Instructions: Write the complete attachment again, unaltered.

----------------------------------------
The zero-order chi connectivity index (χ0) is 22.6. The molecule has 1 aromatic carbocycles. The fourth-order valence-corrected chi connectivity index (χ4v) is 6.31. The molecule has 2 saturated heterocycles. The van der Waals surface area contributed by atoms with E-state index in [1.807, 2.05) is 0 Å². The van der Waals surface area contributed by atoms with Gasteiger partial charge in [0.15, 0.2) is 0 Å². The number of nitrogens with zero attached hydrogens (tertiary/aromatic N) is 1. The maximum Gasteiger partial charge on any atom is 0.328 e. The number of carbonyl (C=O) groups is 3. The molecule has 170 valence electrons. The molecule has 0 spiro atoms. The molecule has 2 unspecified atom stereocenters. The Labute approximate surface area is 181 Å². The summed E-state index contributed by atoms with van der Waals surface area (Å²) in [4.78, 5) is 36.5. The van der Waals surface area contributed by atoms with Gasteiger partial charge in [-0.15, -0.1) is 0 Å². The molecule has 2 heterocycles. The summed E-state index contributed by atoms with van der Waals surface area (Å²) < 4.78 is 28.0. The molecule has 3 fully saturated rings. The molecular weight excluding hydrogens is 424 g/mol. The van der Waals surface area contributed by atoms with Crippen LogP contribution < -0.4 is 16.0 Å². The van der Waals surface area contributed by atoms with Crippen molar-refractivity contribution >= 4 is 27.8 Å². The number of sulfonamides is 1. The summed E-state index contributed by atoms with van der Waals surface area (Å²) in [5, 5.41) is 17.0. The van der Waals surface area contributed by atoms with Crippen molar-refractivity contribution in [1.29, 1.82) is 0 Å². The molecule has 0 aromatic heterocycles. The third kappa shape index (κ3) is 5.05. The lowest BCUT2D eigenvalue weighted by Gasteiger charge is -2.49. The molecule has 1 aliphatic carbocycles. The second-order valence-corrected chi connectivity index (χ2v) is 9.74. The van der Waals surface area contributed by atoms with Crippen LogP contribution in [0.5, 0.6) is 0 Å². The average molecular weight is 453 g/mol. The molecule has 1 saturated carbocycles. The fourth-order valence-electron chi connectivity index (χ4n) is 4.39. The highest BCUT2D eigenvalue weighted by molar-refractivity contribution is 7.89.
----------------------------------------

The zero-order chi connectivity index (χ0) is 22.6. The molecule has 1 aromatic carbocycles. The fourth-order valence-corrected chi connectivity index (χ4v) is 6.31. The molecule has 2 saturated heterocycles. The van der Waals surface area contributed by atoms with E-state index in [1.807, 2.05) is 0 Å². The van der Waals surface area contributed by atoms with Gasteiger partial charge in [0.15, 0.2) is 0 Å². The number of nitrogens with zero attached hydrogens (tertiary/aromatic N) is 1. The maximum Gasteiger partial charge on any atom is 0.328 e. The number of carbonyl (C=O) groups is 3. The molecule has 170 valence electrons. The molecule has 0 spiro atoms. The molecule has 2 unspecified atom stereocenters. The Labute approximate surface area is 181 Å². The summed E-state index contributed by atoms with van der Waals surface area (Å²) in [4.78, 5) is 36.5. The van der Waals surface area contributed by atoms with Gasteiger partial charge in [-0.15, -0.1) is 0 Å². The molecule has 2 heterocycles. The summed E-state index contributed by atoms with van der Waals surface area (Å²) < 4.78 is 28.0. The molecule has 3 fully saturated rings. The molecular weight excluding hydrogens is 424 g/mol. The van der Waals surface area contributed by atoms with Crippen LogP contribution < -0.4 is 16.0 Å². The van der Waals surface area contributed by atoms with Crippen molar-refractivity contribution >= 4 is 27.8 Å². The number of sulfonamides is 1. The summed E-state index contributed by atoms with van der Waals surface area (Å²) in [5, 5.41) is 17.0. The van der Waals surface area contributed by atoms with Crippen molar-refractivity contribution in [1.29, 1.82) is 0 Å². The molecule has 0 aromatic heterocycles. The third kappa shape index (κ3) is 5.05. The lowest BCUT2D eigenvalue weighted by Gasteiger charge is -2.49. The molecule has 1 aliphatic carbocycles. The second-order valence-corrected chi connectivity index (χ2v) is 9.74. The van der Waals surface area contributed by atoms with Crippen LogP contribution in [0.5, 0.6) is 0 Å². The average molecular weight is 453 g/mol. The molecule has 1 saturated carbocycles. The fourth-order valence-electron chi connectivity index (χ4n) is 4.39. The highest BCUT2D eigenvalue weighted by molar-refractivity contribution is 7.89.